The warfare between plants and herbivores began on land 400 million years ago, when the first algae colonized the bare ground during the Silurian Period and the herbivorous arthropods evolved to follow them. (animatronic dinosaur costume)Vertebrate plant-eaters on land appeared much later, during the last epochs of the Coal Age, 270 million years ago. Dinosaurs captured the herbivorous niches on land during the Triassic, 200 million years ago, and subsequently maintained their dominance through the entire Jurassic and Cretaceous. But how did dinosaurs coevolve in relation to the plants of their world?
Dinosaurs held the roles of large land herbivores for longer than any other vertebrate group, so there must have been a rich history of adaptive attack and counterattack between plant-eater and plant. Moreover, herbivorous dinosaurs suffered several episodes of extinction and adaptive revolution that must also have been reflected in contemporary plant systems. (dinosaur factory)And there was a momentous development in the plants during the Mesozoic, for the Jurassic and Cretaceous witnessed the single greatest event in the evolution of the modern system of plants—a turning point that must have changed the life of every plant-munching dinosaur—the appearance of the flowering plants.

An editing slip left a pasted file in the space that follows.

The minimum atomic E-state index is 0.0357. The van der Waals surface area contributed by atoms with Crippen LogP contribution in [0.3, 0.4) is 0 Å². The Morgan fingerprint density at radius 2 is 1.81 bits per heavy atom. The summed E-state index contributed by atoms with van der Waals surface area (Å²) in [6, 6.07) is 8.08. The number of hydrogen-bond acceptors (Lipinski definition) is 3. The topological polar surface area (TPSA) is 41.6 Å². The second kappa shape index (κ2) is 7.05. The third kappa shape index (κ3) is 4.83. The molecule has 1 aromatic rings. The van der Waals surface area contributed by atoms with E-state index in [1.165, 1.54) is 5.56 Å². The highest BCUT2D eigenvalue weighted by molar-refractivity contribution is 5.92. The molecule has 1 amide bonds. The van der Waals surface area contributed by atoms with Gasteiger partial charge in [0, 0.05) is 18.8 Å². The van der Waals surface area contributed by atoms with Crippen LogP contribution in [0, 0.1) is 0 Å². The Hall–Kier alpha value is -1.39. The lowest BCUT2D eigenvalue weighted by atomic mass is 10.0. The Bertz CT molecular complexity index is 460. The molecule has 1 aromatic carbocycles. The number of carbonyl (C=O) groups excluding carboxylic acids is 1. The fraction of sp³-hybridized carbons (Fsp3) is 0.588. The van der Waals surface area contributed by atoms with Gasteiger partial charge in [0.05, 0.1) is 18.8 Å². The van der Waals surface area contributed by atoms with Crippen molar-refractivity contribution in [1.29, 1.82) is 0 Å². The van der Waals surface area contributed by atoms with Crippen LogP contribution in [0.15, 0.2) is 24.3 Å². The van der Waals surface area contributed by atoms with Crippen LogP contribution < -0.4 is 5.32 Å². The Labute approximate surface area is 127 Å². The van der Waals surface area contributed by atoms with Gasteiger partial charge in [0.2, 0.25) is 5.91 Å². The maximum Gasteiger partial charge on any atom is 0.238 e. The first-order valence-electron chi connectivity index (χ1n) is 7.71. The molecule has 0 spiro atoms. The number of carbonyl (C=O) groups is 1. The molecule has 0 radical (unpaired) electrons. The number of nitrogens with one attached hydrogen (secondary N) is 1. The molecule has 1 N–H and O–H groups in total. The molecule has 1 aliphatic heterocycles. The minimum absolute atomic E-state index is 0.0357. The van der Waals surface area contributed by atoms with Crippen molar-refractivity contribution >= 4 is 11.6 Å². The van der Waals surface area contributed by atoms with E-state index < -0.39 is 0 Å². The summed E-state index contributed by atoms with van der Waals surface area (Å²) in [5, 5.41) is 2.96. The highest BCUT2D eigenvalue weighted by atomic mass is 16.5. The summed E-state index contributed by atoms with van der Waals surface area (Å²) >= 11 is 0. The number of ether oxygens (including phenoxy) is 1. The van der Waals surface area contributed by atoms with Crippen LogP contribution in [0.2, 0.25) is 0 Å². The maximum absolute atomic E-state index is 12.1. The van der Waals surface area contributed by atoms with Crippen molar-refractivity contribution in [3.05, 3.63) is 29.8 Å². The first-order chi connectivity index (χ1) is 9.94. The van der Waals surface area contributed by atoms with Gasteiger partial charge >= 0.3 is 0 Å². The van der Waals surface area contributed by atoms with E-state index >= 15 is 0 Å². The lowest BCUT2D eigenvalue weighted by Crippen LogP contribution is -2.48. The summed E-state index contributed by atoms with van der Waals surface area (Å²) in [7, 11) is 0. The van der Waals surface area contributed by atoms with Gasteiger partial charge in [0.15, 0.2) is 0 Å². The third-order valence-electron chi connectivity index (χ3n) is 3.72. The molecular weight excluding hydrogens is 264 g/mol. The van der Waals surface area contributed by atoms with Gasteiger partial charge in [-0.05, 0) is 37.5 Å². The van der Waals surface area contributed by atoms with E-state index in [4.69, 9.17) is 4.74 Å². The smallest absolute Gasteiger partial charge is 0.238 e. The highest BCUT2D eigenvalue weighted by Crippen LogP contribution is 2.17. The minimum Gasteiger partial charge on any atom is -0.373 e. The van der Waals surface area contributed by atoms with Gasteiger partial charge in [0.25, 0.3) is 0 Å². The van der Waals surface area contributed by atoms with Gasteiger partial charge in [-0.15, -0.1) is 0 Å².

Today flowering plants, known collectively as angiosperms, are by far the most numerous of land foilage, literally thousands of species, including nearly all the plants that feed mankind and our mammalian relatives. (life size dinosaur)So numerous are angiosperms that to the average person, the term “plant” is synonymous with “flowering plant.” Oaks, birches, maples, and all the other broad-leafed trees are angiosperms, as are nearly all the berry-producing bushes and shrubs.
Palms, grasses, sedges, and dandelions also belong to the angio-sperms, as do tulips and all the other species with showy flowers: squash, beans, coconuts, lilies-of-the-valley, peaches, apples, oranges, rhubarb, tomatoes, cucumbers, onions, garlic, potatoes, scallions, leeks, lettuce, spinach, broccoli, and thousands more. (life like dinosaur)All angiosperms are members of one natural group, descended from a common ancestor that first appeared at the midpoint of the dinosaurs’ reign.